Once your profile is in good shape, you want people to see it. The way LinkedIn works is that, unless you’re paying for specific features, your search results are limited to people who are connected, in some way, to your existing connections.
This means that the more connections you have, the more potential search results that you can appear in. It also means that your searches will return more results if you have more connections.
So, LinkedIn incentivizes you to make connections.
LinkedIn isn’t just a place to find new jobs and clients — it’s also a place to share knowledge and get to know other professionals.
Because of this, it’s a good idea to connect with other people in your field. This will help you stay in tune with the latest conversations and resources.
There are two ways that you can build this network: inclusively or exclusively.
With an inclusive or open network, you basically connect with anyone in (or related) to your field, whether you know them or not.
Since I started my freelance business right out of college, I opted for an open network. I searched for people with job titles in my field, and I sent connection requests en masse.
This helped me rapidly build my network, figure out who the big contributors were on LinkedIn, and, perhaps most importantly at the time, appear in more search results.
The other way to go about this is with an exclusive network: this is where you only connect with people that you know. This will likely reduce the amount of spam you receive, but it will limit how many people are able to find you via keywords.
I recommend the open network approach so that people can find you more easily. Furthermore, when you send connection requests to people, they may look at your LinkedIn profile. Increasing your exposure in this way increases the likelihood that you will be put in front of someone who is in need of your skills or services.
To make your connection requests “warmer,” you can send a personalized note stating who you are and why you’re looking to connect.
Since you likely already have some form of professional network, it’s a good idea to use your existing network to build your LinkedIn network.
For example, if you’re active on professional Facebook groups, subreddits, Slack or Discord channels, or even alumni boards, then you can post your LinkedIn profile there and ask people to connect with you.
This will help you get in front of people that already have some sort of professional relationship with you.
Now that your profile is in order and you have a healthy number of connections, you can use LinkedIn’s built-in tools to aid you in your job search.
You can show recruiters that you’re open for work by selecting the “Show recruiters you’re open to work” button on your LinkedIn profile. This gives you options to include the job titles that you’re open to, the locations where you’re willing to work, and even the number of hours that you’re available to work per week.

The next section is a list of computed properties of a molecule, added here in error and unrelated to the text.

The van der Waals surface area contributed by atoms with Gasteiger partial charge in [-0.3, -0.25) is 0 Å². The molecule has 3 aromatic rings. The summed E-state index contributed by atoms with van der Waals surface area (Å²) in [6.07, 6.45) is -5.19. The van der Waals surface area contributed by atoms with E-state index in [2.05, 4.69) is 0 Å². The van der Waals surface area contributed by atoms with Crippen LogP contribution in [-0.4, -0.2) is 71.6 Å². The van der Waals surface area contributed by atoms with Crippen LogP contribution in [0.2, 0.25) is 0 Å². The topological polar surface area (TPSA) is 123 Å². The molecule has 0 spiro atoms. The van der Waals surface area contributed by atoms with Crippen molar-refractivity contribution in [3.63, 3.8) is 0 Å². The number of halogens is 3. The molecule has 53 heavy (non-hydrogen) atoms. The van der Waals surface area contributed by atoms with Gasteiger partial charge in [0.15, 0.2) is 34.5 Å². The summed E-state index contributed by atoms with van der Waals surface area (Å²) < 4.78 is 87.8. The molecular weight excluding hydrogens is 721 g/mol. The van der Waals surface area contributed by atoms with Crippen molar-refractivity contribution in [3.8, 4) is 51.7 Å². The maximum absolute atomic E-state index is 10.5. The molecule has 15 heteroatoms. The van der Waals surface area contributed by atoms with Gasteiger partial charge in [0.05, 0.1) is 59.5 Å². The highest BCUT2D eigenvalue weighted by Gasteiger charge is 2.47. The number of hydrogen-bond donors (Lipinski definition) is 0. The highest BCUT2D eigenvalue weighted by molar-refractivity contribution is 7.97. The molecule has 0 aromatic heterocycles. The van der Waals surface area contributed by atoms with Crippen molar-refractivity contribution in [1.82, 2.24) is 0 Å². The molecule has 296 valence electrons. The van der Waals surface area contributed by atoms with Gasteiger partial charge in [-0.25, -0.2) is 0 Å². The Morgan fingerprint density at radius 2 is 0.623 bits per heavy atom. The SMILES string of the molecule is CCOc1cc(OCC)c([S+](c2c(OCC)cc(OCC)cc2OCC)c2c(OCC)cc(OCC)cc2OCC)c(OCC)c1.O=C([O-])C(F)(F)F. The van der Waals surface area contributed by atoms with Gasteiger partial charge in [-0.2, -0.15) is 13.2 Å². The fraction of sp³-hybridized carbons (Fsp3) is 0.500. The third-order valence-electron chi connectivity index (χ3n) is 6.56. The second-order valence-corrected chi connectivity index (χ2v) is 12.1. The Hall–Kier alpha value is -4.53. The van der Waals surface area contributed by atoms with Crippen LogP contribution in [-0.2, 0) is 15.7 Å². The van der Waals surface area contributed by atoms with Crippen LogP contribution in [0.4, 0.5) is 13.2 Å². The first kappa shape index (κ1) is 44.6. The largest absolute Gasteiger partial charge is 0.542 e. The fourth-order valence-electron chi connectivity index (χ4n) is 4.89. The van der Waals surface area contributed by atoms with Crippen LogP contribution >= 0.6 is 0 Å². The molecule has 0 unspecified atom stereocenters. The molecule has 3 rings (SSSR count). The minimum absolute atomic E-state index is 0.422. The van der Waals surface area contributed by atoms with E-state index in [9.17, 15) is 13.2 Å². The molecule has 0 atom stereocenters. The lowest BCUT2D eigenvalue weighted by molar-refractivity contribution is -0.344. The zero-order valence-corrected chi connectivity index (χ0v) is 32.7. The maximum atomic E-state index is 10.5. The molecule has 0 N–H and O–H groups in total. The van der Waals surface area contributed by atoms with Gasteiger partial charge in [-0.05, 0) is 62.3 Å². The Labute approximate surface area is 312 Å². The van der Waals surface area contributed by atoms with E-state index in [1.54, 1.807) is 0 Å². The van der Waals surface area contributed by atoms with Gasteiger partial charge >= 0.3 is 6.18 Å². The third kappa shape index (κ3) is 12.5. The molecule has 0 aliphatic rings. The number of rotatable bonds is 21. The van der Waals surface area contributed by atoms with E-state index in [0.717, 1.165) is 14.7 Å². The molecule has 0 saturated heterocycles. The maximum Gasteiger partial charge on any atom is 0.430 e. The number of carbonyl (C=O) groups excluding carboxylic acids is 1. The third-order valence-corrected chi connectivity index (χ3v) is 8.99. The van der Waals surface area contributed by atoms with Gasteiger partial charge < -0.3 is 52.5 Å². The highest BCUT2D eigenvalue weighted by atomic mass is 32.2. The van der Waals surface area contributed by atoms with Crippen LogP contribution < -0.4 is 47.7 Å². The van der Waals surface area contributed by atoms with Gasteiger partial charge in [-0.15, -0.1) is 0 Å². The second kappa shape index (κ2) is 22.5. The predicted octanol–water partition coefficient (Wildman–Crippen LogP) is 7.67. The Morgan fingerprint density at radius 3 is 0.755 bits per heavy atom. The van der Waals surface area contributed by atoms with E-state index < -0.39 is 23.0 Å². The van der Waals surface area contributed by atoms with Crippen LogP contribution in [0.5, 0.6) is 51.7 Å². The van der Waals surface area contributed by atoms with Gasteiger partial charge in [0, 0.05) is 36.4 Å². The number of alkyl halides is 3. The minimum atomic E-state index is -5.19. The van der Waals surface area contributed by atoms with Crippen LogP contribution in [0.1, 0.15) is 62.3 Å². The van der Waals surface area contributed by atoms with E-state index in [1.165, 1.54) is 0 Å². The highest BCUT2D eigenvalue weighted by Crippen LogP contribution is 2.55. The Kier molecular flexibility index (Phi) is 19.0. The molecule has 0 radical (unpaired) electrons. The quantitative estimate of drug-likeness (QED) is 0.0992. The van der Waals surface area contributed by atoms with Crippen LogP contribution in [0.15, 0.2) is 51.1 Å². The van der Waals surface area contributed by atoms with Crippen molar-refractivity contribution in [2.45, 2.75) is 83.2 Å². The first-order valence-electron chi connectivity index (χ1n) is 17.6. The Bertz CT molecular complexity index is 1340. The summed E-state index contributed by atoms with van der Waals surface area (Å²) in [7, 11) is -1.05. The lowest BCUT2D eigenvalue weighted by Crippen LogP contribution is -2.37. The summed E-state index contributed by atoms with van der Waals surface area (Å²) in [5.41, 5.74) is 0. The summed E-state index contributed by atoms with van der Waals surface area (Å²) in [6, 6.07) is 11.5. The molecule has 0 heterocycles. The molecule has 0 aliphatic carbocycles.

There’s even an option to show all LinkedIn members that you’re open for opportunities — not just those that are designated as recruiters.
If your profile is in good shape, then this is a nearly surefire way to generate leads and possibly land interviews.
And this brings us back to what LinkedIn is all about — networking! Once you’ve laid the necessary groundwork and are sure that you’re presenting yourself in a positive light on LinkedIn, you can start reaching out to people and getting to know them.
That’s right: getting to know them. Show genuine interest in the work that they do. You want to go into a conversation or informational interview wanting to learn more — not wanting them to give you a job or project.
My advice for this is to find people who are in positions that you aspire to be in. Ask them if they have a few minutes to chat (either via LinkedIn messages or a virtual meeting), and come prepared with questions about their journey and skillset.
I’ve made some of my best professional connections just by asking people for advice or about their journeys. People often enjoy talking about themselves and helping others, so this is usually a win-win.
Following the advice in this article will help you use LinkedIn to its maximum potential. When you’re using LinkedIn effectively, you will find many opportunities coming your way that otherwise would not have.
And remember, LinkedIn is only one part of searching for a job or clients. You also need to ensure that your resume, portfolio (if it applies), and interview skills are on point.
If you’re interested in becoming an instructional designer, then you should check out my How to Become an Instructional Designer in-depth article to make sure that you’re developing all of the necessary skills.
Finally, if you have any questions or need some help along your journey, then feel free to join the instructional design community. See you there!